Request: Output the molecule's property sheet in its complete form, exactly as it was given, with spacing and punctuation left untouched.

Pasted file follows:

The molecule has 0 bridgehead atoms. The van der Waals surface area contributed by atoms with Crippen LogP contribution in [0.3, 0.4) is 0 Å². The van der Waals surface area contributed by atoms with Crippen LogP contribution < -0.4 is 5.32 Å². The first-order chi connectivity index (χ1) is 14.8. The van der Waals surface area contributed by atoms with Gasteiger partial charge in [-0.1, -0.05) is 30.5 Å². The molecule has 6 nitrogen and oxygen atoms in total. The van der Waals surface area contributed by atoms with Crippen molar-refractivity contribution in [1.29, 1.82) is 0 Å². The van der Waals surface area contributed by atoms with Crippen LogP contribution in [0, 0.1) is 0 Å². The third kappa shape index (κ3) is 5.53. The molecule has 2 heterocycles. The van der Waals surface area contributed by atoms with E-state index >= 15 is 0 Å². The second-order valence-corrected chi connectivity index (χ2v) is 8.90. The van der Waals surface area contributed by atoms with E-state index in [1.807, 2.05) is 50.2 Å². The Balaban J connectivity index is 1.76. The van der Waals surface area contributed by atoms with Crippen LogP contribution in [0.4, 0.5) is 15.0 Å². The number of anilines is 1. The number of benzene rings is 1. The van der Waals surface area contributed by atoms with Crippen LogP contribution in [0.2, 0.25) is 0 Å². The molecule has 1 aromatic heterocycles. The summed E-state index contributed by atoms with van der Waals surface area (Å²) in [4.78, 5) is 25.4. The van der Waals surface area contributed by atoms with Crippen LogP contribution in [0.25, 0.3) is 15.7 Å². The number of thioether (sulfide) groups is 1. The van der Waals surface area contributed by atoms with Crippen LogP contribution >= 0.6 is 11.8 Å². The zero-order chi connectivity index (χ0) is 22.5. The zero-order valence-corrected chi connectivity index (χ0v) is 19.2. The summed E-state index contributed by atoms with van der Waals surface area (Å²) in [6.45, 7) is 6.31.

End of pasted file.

The molecule has 0 bridgehead atoms. The van der Waals surface area contributed by atoms with Crippen LogP contribution in [0.3, 0.4) is 0 Å². The van der Waals surface area contributed by atoms with Crippen LogP contribution < -0.4 is 5.32 Å². The first-order chi connectivity index (χ1) is 14.8. The van der Waals surface area contributed by atoms with Gasteiger partial charge in [-0.1, -0.05) is 30.5 Å². The molecule has 6 nitrogen and oxygen atoms in total. The van der Waals surface area contributed by atoms with Crippen molar-refractivity contribution in [1.29, 1.82) is 0 Å². The van der Waals surface area contributed by atoms with Crippen LogP contribution in [0, 0.1) is 0 Å². The third kappa shape index (κ3) is 5.53. The molecule has 2 heterocycles. The van der Waals surface area contributed by atoms with E-state index >= 15 is 0 Å². The second-order valence-corrected chi connectivity index (χ2v) is 8.90. The van der Waals surface area contributed by atoms with E-state index in [1.807, 2.05) is 50.2 Å². The Balaban J connectivity index is 1.76. The van der Waals surface area contributed by atoms with Crippen LogP contribution in [0.4, 0.5) is 15.0 Å². The number of anilines is 1. The number of benzene rings is 1. The van der Waals surface area contributed by atoms with Crippen LogP contribution in [0.2, 0.25) is 0 Å². The molecule has 1 aromatic heterocycles. The summed E-state index contributed by atoms with van der Waals surface area (Å²) in [4.78, 5) is 25.4. The van der Waals surface area contributed by atoms with Crippen LogP contribution in [0.25, 0.3) is 15.7 Å². The number of thioether (sulfide) groups is 1. The van der Waals surface area contributed by atoms with Crippen LogP contribution >= 0.6 is 11.8 Å². The zero-order chi connectivity index (χ0) is 22.5. The zero-order valence-corrected chi connectivity index (χ0v) is 19.2. The summed E-state index contributed by atoms with van der Waals surface area (Å²) in [6.45, 7) is 6.31.